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Curator's Corner — Parcel Post celebrates 100 years PDF Print E-mail
Saturday, August 17, 2013 12:00 AM

The more you learn about today’s post office, the more difficult it seems to follow all the rules. Today, because of automation, there are rules for shape, sizes, weights, thickness and readability. If you look at the mail you receive, most pieces already have a barcode printed right above your address. These rules have had to evolve as the machinery has become more sophisticated and more and more mail is handled by automation. It’s quite amazing how the handling of mail has changed from the old Post Office Department to the modern day United States Postal Service.

For one, there were some very interesting rules that Postmasters were required to follow. Those of you over the age of 50 might recall that if you sent a parcel and you also wanted to send a letter in or on it, you had to pay separate postage for the letter. The clerk was supposed to ask you what was in the package and if it contained First Class matter. Of course people objected to both the question and the fact that they had to pay additional postage for the letter. The regulation as it reads today states: “Parcel Post mail is not sealed against postal inspection. Regardless of physical closure, the mailing of articles at Parcel Post prices constitutes consent by the mailer to postal inspection of the contents.” Keep in mind that First Class mail cannot be opened under any circumstances – we call that sanctity of the seal.

In the early part of the 20th century, there was one group that really pinched pennies and even got a little joy out of beating the establishment. I am referring to college students. During that time frame, you didn’t have the modern conveniences of washing machines in dormitories ,and since mail delivery of parcel post was quite swift, it was very common for students to mail their dirty laundry home and get back the clean items in a short time frame. Being cautious about postmasters understanding the true letter of the law, the regulations spelled out exactly what was to be done. It stated that postmasters should be extremely diligent by inspecting packages of dirty laundry for personal letters stuck in amongst the clothes. I assure you I believed in having patrons pay the correct amount of postage, but dig through dirty laundry? I think not.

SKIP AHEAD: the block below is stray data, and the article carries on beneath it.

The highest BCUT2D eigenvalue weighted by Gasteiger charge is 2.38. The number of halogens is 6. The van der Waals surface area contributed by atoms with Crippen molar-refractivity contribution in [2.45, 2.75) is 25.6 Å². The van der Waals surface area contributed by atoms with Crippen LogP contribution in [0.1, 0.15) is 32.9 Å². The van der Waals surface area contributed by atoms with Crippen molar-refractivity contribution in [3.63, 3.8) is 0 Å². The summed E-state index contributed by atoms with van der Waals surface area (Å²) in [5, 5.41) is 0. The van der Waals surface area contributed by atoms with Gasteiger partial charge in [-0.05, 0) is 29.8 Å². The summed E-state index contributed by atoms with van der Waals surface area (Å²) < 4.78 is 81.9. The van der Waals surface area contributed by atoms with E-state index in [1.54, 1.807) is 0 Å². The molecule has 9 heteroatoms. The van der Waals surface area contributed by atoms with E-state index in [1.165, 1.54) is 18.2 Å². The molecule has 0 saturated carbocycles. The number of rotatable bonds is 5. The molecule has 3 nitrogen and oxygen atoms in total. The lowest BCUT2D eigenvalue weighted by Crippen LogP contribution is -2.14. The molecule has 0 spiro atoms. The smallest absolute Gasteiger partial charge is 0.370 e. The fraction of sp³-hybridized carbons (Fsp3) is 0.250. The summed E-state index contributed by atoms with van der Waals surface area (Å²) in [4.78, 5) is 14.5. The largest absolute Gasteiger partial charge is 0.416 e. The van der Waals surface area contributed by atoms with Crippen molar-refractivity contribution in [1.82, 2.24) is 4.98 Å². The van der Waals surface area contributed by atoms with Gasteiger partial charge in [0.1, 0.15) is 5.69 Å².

One additional regulation written in those early postal manuals dealt with minors who might be receiving “questionable material” through post office box service. Remember most people received their mail at the post office. If you need further explanation as to what was “questionable” think of the items arriving in a plain brown wrapper. Still not sure what it meant? Please note they specifically stated “minors.” The postmaster was given a directive that if he or she were to discover that minors were indeed receiving this material through the mail, they were required to contact the parents or guardian of the recipient and make them aware of the situation. I don’t think that would go very far today.

The Post Office is celebrating the 100th anniversary of parcel post this year. In the early 1920s, there was a man named William H. Coltharp who was located in Vernal, Utah. He was interested in building a bank in Vernal and wanted to use bricks made by the Salt Lake Pressed Brick Company in Salt Lake City, Utah. Vernal being more than 120 miles away meant that freight charges for the 80,000 bricks would be four times the actual cost of the brick itself. After becoming familiar with post office operations, the bricks were loaded into crates that could not exceed 50 pounds in weight and mailed from Salt Lake to Vernal. The post office became aware of the situation and stated “it is not the intent of the United States Postal Service that buildings be shipped through the mail.” But there really wasn’t anything to stop them from doing it. The Bank of Vernal was completed and was nicknamed “The Parcel Post Bank.” The building still exists and is still used as a bank; it now serves as a branch office of Zion’s Bank and is located on West Main Street in the city of Vernal.

 

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